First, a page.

|Selina and Mo|
After having our fill of food and sipping a glass or two of Perseco rosé, we packed up and pointed the Discovery in the direction of Holkham. All three of us had just finished reading A Scandalous Life – the biography of Jane Digby by Mary S. Lovell, and wanted to visit the country home where this wonderfully wild adventurer spent most of her childhood – at least in the summer time. Their house in London was probably as big or bigger.
|Selina and Pip|
When we got to Holkham we first walked down to the famous beach where Shakespeare in Love was filmed – a broad, golden expanse of rising dunes with the greeney-blue ocean beyond. When you turn and look back over your shoulder, you see the road that leads past the gatehouses to the imposing wrought-iron gates of Holkham Hall.
It was after 6:00 and when we got there, but a man who emerged from the gatehouse said we were welcome to park the car and go through the smaller gate if we wanted to walk around. What a treat – we were the only obvious people around on these 3000 acres of manicured lawns and shady woods. We passed herds of deer grazing – the sign said there were over 800 hundred of them – and saw swans languidly floating on the calm surface of the lake. I tried to imagine which one of the possibly 200 bedrooms Jane’s would have been and imagined her riding her horse through this treed landscape every morning after breakfast. For better photos of Holkham Hall, go to http://www.holkham.co.uk/.
After what probably amounted in total to a two-mile walk, we made our way to the car and took the slow route back to Norwich along narrow country lanes, past endless rolling fields of new crops. When we arrived back in town, Pip and Selina insisted on taking me out for dinner, so I suggested the only place I know – Cinema City! The food was delicious – Selina and I had lobster and crayfish wrapped in nori and shared a bottle of crisp, chilled New Zealand sauvignon blanc, while Pip, as designated driver, had a non-alcoholic beer with lime and a creamy fish pie. When we got back to the flat, we stayed up late and reminisced, even though I’d just seen them at Easter. Old friends never seem to run out of things to say to each other. Before I fell into bed at the end of a perfect birthday, I turned on my computer and read my emails with all the birthday wishes from family and friends at home and further afield - a perfect way to end the day.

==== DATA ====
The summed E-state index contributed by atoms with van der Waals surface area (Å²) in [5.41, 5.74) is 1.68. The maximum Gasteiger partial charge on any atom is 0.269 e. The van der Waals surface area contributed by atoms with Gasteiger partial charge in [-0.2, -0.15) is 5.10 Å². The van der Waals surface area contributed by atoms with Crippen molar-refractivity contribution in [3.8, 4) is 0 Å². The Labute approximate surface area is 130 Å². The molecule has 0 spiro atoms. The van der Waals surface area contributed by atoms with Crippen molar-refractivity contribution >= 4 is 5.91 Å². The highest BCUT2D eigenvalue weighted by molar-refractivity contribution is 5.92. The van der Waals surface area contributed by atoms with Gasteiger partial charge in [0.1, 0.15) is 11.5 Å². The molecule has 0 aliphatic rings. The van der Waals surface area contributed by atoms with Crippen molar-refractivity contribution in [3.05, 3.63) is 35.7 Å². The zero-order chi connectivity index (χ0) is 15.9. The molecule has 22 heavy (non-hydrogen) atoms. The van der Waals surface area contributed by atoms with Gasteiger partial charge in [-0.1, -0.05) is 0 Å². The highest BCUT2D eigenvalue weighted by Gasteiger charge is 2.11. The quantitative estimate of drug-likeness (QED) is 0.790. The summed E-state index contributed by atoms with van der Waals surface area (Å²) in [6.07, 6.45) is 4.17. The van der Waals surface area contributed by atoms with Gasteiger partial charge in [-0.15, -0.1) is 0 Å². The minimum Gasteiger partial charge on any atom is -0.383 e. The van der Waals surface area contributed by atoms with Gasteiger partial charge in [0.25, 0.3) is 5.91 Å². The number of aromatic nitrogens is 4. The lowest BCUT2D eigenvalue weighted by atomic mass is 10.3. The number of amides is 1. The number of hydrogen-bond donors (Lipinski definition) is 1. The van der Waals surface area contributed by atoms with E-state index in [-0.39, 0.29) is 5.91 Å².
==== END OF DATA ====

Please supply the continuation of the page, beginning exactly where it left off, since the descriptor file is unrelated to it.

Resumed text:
|Holkham Hall - Jane Digby's digs during the early 1800s.|
In the morning, I made us a breakfast of coffee, streaky bacon, eggs, fried tomatoes, and cheese scones, which was enough to sustain us for the whole day, almost. We drove to the city centre and toured Norwich Cathedral, wandered through the narrow shop-lined lanes, and before long, it was time for Pip and Selina to bit me adieu and make the return trip to Wield. I didn’t feel sad saying goodbye though because I’ll be seeing them again in two weeks when I’ll head down south by train and spend another few days with them.
There was no time to feel lonely either after they left because Nancy arrived back from Morocco on Sunday evening, looking fabulous and tanned, and we’ve had a great time ever since catching up with each other’s news. Her timing is perfect because I’ll be able to ask her to fill in any blanks I might have with my dissertation before submitting it to the UEA middle to end of July. Because I have only a few weeks left here in the UK, we’re planning to take a couple of trips by train before I head back to Canada - Edinburgh being one destination. I'm so happy that Nancy has agreed to come with me to the Royal Military Tattoo at the Edinburgh Festival, August 4th to 6th, which I thought I'd be doing alone.
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